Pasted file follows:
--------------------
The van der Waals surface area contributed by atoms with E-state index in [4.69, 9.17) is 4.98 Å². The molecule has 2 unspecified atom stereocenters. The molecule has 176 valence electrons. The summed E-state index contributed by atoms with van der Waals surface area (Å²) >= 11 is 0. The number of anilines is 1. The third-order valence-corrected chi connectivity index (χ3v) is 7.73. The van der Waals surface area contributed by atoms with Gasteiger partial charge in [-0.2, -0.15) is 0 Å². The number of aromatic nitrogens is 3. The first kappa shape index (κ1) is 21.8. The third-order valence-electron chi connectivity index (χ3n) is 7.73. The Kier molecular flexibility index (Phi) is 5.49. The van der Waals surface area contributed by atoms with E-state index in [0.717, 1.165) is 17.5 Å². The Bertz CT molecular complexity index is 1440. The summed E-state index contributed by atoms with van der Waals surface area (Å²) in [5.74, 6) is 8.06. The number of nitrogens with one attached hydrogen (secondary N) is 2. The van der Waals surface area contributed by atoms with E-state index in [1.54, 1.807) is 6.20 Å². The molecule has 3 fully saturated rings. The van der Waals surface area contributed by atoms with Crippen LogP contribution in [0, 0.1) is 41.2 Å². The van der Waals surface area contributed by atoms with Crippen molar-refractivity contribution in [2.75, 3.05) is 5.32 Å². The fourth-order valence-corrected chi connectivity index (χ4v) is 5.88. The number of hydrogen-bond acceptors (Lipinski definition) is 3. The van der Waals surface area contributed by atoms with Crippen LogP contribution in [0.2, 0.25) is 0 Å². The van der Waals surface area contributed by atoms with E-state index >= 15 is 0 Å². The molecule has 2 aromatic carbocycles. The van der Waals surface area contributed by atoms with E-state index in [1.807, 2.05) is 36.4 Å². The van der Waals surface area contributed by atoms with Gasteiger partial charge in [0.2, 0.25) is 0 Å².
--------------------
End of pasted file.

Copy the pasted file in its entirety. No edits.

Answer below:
The van der Waals surface area contributed by atoms with E-state index in [4.69, 9.17) is 4.98 Å². The molecule has 2 unspecified atom stereocenters. The molecule has 176 valence electrons. The summed E-state index contributed by atoms with van der Waals surface area (Å²) >= 11 is 0. The number of anilines is 1. The third-order valence-corrected chi connectivity index (χ3v) is 7.73. The van der Waals surface area contributed by atoms with Gasteiger partial charge in [-0.2, -0.15) is 0 Å². The number of aromatic nitrogens is 3. The first kappa shape index (κ1) is 21.8. The third-order valence-electron chi connectivity index (χ3n) is 7.73. The Kier molecular flexibility index (Phi) is 5.49. The van der Waals surface area contributed by atoms with E-state index in [0.717, 1.165) is 17.5 Å². The Bertz CT molecular complexity index is 1440. The summed E-state index contributed by atoms with van der Waals surface area (Å²) in [5.74, 6) is 8.06. The number of nitrogens with one attached hydrogen (secondary N) is 2. The van der Waals surface area contributed by atoms with E-state index in [1.54, 1.807) is 6.20 Å². The molecule has 3 fully saturated rings. The van der Waals surface area contributed by atoms with Crippen LogP contribution in [0, 0.1) is 41.2 Å². The van der Waals surface area contributed by atoms with Crippen molar-refractivity contribution in [2.75, 3.05) is 5.32 Å². The fourth-order valence-corrected chi connectivity index (χ4v) is 5.88. The number of hydrogen-bond acceptors (Lipinski definition) is 3. The van der Waals surface area contributed by atoms with Crippen LogP contribution in [0.2, 0.25) is 0 Å². The van der Waals surface area contributed by atoms with E-state index >= 15 is 0 Å². The molecule has 2 aromatic carbocycles. The van der Waals surface area contributed by atoms with E-state index in [1.807, 2.05) is 36.4 Å². The van der Waals surface area contributed by atoms with Gasteiger partial charge in [0.2, 0.25) is 0 Å².